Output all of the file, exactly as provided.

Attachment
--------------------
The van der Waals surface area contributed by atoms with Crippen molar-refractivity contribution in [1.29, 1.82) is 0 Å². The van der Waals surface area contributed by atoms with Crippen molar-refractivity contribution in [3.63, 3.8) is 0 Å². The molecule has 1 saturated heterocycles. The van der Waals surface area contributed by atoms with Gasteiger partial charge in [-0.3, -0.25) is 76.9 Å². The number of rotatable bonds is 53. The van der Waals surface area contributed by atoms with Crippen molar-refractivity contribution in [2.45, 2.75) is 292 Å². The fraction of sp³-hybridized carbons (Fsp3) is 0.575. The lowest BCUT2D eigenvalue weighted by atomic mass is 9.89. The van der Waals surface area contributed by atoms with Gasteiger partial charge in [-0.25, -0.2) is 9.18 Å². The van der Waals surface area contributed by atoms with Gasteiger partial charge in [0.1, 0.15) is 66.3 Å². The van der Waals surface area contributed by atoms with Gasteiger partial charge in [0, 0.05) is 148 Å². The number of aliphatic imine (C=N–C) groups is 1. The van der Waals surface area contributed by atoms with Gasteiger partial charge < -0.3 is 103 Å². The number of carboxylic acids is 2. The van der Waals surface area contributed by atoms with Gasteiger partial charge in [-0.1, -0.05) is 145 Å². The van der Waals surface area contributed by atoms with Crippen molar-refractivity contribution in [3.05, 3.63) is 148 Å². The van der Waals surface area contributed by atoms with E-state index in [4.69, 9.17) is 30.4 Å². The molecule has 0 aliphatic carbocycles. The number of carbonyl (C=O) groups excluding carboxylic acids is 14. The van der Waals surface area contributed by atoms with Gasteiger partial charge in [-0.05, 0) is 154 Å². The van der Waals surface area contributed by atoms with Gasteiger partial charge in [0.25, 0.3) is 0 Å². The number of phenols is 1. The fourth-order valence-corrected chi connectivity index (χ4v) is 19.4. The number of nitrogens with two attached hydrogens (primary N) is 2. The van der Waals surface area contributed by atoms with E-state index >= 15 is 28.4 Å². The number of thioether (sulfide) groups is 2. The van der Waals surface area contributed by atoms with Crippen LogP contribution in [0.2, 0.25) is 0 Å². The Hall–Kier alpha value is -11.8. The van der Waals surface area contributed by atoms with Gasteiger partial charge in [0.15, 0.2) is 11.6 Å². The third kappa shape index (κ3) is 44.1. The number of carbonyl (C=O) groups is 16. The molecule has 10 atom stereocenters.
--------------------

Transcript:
The van der Waals surface area contributed by atoms with Crippen molar-refractivity contribution in [1.29, 1.82) is 0 Å². The van der Waals surface area contributed by atoms with Crippen molar-refractivity contribution in [3.63, 3.8) is 0 Å². The molecule has 1 saturated heterocycles. The van der Waals surface area contributed by atoms with Gasteiger partial charge in [-0.3, -0.25) is 76.9 Å². The number of rotatable bonds is 53. The van der Waals surface area contributed by atoms with Crippen molar-refractivity contribution in [2.45, 2.75) is 292 Å². The fraction of sp³-hybridized carbons (Fsp3) is 0.575. The lowest BCUT2D eigenvalue weighted by atomic mass is 9.89. The van der Waals surface area contributed by atoms with Gasteiger partial charge in [-0.25, -0.2) is 9.18 Å². The van der Waals surface area contributed by atoms with Gasteiger partial charge in [0.1, 0.15) is 66.3 Å². The van der Waals surface area contributed by atoms with Gasteiger partial charge in [0, 0.05) is 148 Å². The number of aliphatic imine (C=N–C) groups is 1. The van der Waals surface area contributed by atoms with Gasteiger partial charge < -0.3 is 103 Å². The number of carboxylic acids is 2. The van der Waals surface area contributed by atoms with Gasteiger partial charge in [-0.1, -0.05) is 145 Å². The van der Waals surface area contributed by atoms with Crippen molar-refractivity contribution in [3.05, 3.63) is 148 Å². The van der Waals surface area contributed by atoms with E-state index in [4.69, 9.17) is 30.4 Å². The molecule has 0 aliphatic carbocycles. The number of carbonyl (C=O) groups excluding carboxylic acids is 14. The van der Waals surface area contributed by atoms with Gasteiger partial charge in [-0.05, 0) is 154 Å². The van der Waals surface area contributed by atoms with Gasteiger partial charge in [0.25, 0.3) is 0 Å². The number of phenols is 1. The fourth-order valence-corrected chi connectivity index (χ4v) is 19.4. The number of nitrogens with two attached hydrogens (primary N) is 2. The van der Waals surface area contributed by atoms with E-state index >= 15 is 28.4 Å². The number of thioether (sulfide) groups is 2. The van der Waals surface area contributed by atoms with Crippen LogP contribution in [0.2, 0.25) is 0 Å². The Hall–Kier alpha value is -11.8. The van der Waals surface area contributed by atoms with Gasteiger partial charge in [0.15, 0.2) is 11.6 Å². The third kappa shape index (κ3) is 44.1. The number of carbonyl (C=O) groups is 16. The molecule has 10 atom stereocenters.